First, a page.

Re-readings: Secularisation and Moral Change (MacIntyre)

First in a new series of re-readings is Secularization and Moral Change, by the moral philosopher Alasdair MacIntyre, first published in 1967. They were in fact the Riddell Memorial Lectures, given in the young University of Newcastle-upon-Tyne in 1964; the 36th such set of lectures in a series that had included (amongst others) C.S. Lewis, W.R. Inge (the ‘gloomy Dean’ of St Paul’s) and the historian Herbert Butterfield. Macintyre was at the time a professor of social philosophy working within a sociology department (at the University of Essex, an even younger institution that had only weeks before welcomed its first students). It is this meeting of sociology, philosophy and religious history that gives the lectures their particular interest.

‘Sociology’ was enjoying something of a vogue in and around the Church of England; ‘sociology’ in inverted commas since the word carried rather different meanings. Much talk of ‘Christian sociology’ referred in fact to the doing of theology informed by a concern for politics, economics and the ordering of society, rather than an endeavour that began with an empirical examination of social fact. When the Church needed insight into the recruitment, training and deployment of the clergy in the early Sixties, it did not turn to one of the university departments of sociology, but to one of its own, an Anglican writer and theologian, Leslie Paul. His work of ‘lay sociology’ turned out to be gravely mistaken in its assumptions, whilst being ‘too sociological’ for others (that is, that it based its conclusions too much on social reality and ignored the spiritual). The level of engagement between church and academic sociology was in fact rather limited.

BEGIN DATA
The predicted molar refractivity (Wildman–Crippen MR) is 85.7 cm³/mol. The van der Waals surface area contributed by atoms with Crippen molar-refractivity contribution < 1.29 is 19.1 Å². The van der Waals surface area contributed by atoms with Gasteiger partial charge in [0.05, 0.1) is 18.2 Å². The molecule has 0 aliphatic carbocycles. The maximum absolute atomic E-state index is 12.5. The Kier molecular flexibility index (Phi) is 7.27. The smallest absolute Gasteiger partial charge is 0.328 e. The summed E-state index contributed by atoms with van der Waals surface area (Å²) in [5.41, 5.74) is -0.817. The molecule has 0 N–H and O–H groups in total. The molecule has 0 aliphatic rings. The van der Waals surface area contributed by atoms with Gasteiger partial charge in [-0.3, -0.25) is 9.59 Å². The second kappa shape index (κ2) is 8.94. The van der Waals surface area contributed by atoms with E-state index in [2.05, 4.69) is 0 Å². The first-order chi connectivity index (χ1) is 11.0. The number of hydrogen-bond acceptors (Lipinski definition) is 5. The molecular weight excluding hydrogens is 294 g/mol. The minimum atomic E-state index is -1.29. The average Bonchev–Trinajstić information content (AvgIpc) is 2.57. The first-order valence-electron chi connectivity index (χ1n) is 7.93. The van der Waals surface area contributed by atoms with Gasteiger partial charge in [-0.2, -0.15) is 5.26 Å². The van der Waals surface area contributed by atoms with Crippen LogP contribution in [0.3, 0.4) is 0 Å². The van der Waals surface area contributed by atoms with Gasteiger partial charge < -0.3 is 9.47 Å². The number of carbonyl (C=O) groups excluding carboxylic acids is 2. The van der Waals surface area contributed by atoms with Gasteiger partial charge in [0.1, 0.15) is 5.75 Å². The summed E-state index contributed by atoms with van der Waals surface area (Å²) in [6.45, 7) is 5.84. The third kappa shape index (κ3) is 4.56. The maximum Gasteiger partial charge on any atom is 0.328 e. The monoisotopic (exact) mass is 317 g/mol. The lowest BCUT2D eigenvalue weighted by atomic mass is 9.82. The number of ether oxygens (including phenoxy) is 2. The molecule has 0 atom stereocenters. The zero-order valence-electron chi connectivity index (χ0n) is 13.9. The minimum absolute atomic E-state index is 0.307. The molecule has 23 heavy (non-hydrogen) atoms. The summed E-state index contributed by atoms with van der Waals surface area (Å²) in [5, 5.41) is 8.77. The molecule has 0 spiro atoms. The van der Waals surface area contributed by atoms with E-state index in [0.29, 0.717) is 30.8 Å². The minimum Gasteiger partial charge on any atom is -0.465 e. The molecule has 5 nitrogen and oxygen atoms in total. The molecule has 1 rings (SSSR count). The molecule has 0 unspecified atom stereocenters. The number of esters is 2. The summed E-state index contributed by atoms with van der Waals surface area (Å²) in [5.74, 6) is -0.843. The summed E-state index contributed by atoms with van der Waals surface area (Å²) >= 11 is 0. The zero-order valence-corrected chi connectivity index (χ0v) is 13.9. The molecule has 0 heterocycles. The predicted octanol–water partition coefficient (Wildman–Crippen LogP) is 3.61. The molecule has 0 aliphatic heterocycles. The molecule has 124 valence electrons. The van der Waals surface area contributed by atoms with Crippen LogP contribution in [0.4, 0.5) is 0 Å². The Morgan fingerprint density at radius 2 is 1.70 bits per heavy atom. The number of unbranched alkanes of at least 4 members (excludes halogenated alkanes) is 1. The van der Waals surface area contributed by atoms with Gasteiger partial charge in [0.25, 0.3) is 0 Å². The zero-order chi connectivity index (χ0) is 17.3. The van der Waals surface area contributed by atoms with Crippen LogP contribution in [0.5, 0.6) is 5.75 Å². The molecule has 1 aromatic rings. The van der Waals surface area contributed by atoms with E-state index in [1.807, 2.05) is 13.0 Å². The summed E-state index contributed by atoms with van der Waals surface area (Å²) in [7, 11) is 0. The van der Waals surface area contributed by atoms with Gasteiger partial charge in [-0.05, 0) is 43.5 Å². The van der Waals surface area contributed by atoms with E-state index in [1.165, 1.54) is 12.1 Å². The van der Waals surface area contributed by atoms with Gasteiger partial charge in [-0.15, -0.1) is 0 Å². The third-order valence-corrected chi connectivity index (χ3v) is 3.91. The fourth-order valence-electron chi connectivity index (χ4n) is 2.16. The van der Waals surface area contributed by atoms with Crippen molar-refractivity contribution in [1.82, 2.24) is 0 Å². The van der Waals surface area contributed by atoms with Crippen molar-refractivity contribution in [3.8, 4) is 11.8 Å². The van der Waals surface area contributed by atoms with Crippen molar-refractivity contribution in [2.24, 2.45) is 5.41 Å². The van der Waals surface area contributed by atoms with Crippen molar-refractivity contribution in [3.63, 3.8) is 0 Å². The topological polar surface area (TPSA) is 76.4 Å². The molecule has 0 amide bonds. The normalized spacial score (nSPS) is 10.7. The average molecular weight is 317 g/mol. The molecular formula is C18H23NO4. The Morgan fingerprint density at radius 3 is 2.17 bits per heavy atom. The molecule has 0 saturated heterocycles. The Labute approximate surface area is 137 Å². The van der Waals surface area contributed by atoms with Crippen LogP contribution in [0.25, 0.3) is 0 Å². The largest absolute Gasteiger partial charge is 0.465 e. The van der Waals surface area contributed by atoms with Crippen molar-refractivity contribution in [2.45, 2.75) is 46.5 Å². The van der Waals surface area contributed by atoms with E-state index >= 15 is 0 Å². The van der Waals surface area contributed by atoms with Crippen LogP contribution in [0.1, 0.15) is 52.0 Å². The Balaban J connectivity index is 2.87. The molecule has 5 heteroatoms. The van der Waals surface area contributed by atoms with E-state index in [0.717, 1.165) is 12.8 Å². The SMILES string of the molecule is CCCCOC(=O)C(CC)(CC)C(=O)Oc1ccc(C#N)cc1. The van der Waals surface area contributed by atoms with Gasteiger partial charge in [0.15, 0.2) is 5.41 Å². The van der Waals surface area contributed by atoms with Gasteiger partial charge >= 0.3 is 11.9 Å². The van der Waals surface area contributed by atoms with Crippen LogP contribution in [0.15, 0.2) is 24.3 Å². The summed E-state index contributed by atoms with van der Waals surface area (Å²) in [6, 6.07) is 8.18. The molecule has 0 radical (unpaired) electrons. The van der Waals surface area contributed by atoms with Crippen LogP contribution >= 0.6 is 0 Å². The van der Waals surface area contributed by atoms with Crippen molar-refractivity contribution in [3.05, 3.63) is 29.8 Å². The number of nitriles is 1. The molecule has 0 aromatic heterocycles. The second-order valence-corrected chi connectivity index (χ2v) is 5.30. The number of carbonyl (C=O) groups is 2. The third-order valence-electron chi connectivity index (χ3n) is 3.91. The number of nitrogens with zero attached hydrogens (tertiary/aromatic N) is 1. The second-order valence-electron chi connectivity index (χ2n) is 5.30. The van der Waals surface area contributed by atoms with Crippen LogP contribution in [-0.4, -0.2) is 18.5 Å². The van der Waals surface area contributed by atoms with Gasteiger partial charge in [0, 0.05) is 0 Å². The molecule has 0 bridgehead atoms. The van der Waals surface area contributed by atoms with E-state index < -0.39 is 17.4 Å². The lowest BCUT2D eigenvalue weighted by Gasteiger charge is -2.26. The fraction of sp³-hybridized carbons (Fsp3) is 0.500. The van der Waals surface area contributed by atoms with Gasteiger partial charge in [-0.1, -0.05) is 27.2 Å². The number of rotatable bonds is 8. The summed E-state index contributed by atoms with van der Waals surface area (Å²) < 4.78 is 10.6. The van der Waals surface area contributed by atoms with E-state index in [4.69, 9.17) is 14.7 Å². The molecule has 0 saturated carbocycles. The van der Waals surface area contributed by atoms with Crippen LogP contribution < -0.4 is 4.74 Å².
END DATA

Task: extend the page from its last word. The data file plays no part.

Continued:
As Sam Brewitt-Taylor has shown, the notion of secularization had rather suddenly appeared in the thinking of the English churches in the early Sixties, and so MacIntyre’s intervention came at a key moment. V.A. Demant, Anglican priest and leading figure in the kind of Christian sociology I have already described, thought it of the utmost importance: ‘it throws light on certain questions which have never, in my estimate, been convincingly raised or answered in common Christian apologetic or in common anti-Christian zealotry.’ (1)

The debate about the secularisation of nineteenth century England has of course moved far since 1964, and little of MacIntyre’s little book will surprise the modern reader in matters of fact. Striking also is the confidence with which MacIntyre was able to talk about social class in Marxist terms; the quaint note it now strikes is an indication how complete has been the disintegration of Marxism as an intellectual framework in recent years. But its central insight would have been startling, particularly to churchmen given to reflection on the society around them.

It was commonly supposed that Englishmen and women ceased to believe in God as a result of the assaults of ‘modern scholarship’, and so ceased to behave in accordance with Christian morality. MacIntyre inverted the causal relationship entirely. Far from the established church being a social glue as a national church as Anglicans liked to suppose, English religious history was a misnomer: in fact, each of the major social classes, upper, middle and working class had their own religious histories, which were interconnected rather less than might be supposed. The Church of England had not lost the urban working classes to ‘secularism’; it had never had them in the first place. Industrialisation and the migration of the population to the cities, had meant that it was no longer plausible to suppose that the kind of social norms that had pertained in stable rural societies were in fact of cosmic significance, given by God. Any attempt for one class to posit its own moral norms as universal was too obviously a reflection of the economic interest of that class for the attempt to be successful. So, Christian moral standards declined because they became impossible to reconcile with social reality, rather than because people doubted the existence of God or the truthfulness of the Bible.